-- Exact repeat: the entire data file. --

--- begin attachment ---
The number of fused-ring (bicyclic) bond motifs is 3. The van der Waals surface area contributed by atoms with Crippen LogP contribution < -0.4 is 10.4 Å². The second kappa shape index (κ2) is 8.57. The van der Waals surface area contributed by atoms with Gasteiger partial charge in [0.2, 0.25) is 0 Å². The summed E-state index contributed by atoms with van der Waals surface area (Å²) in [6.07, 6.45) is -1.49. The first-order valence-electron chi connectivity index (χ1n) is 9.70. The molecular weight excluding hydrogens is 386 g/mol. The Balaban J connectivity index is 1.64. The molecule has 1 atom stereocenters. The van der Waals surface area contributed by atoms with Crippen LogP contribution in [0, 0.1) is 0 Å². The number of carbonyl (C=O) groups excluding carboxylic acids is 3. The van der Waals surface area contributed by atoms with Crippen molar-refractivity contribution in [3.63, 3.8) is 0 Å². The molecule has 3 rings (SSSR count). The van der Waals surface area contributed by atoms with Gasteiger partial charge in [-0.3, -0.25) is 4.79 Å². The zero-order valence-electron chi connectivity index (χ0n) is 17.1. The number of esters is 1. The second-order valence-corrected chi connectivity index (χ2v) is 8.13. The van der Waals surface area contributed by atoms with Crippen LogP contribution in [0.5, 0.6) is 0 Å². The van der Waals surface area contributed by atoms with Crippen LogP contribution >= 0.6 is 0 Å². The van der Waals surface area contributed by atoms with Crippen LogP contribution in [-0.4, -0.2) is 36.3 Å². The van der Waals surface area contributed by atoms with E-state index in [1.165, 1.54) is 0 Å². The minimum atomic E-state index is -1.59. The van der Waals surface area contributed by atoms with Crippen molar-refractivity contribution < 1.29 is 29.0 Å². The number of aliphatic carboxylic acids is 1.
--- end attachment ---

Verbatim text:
The number of fused-ring (bicyclic) bond motifs is 3. The van der Waals surface area contributed by atoms with Crippen LogP contribution < -0.4 is 10.4 Å². The second kappa shape index (κ2) is 8.57. The van der Waals surface area contributed by atoms with Gasteiger partial charge in [0.2, 0.25) is 0 Å². The summed E-state index contributed by atoms with van der Waals surface area (Å²) in [6.07, 6.45) is -1.49. The first-order valence-electron chi connectivity index (χ1n) is 9.70. The molecular weight excluding hydrogens is 386 g/mol. The Balaban J connectivity index is 1.64. The molecule has 1 atom stereocenters. The van der Waals surface area contributed by atoms with Crippen LogP contribution in [0, 0.1) is 0 Å². The number of carbonyl (C=O) groups excluding carboxylic acids is 3. The van der Waals surface area contributed by atoms with Crippen molar-refractivity contribution in [3.63, 3.8) is 0 Å². The molecule has 3 rings (SSSR count). The van der Waals surface area contributed by atoms with Gasteiger partial charge in [-0.3, -0.25) is 4.79 Å². The zero-order valence-electron chi connectivity index (χ0n) is 17.1. The number of esters is 1. The second-order valence-corrected chi connectivity index (χ2v) is 8.13. The van der Waals surface area contributed by atoms with Crippen LogP contribution in [0.5, 0.6) is 0 Å². The van der Waals surface area contributed by atoms with Crippen LogP contribution >= 0.6 is 0 Å². The van der Waals surface area contributed by atoms with Crippen LogP contribution in [-0.4, -0.2) is 36.3 Å². The van der Waals surface area contributed by atoms with E-state index in [1.165, 1.54) is 0 Å². The minimum atomic E-state index is -1.59. The van der Waals surface area contributed by atoms with Crippen molar-refractivity contribution < 1.29 is 29.0 Å². The number of aliphatic carboxylic acids is 1.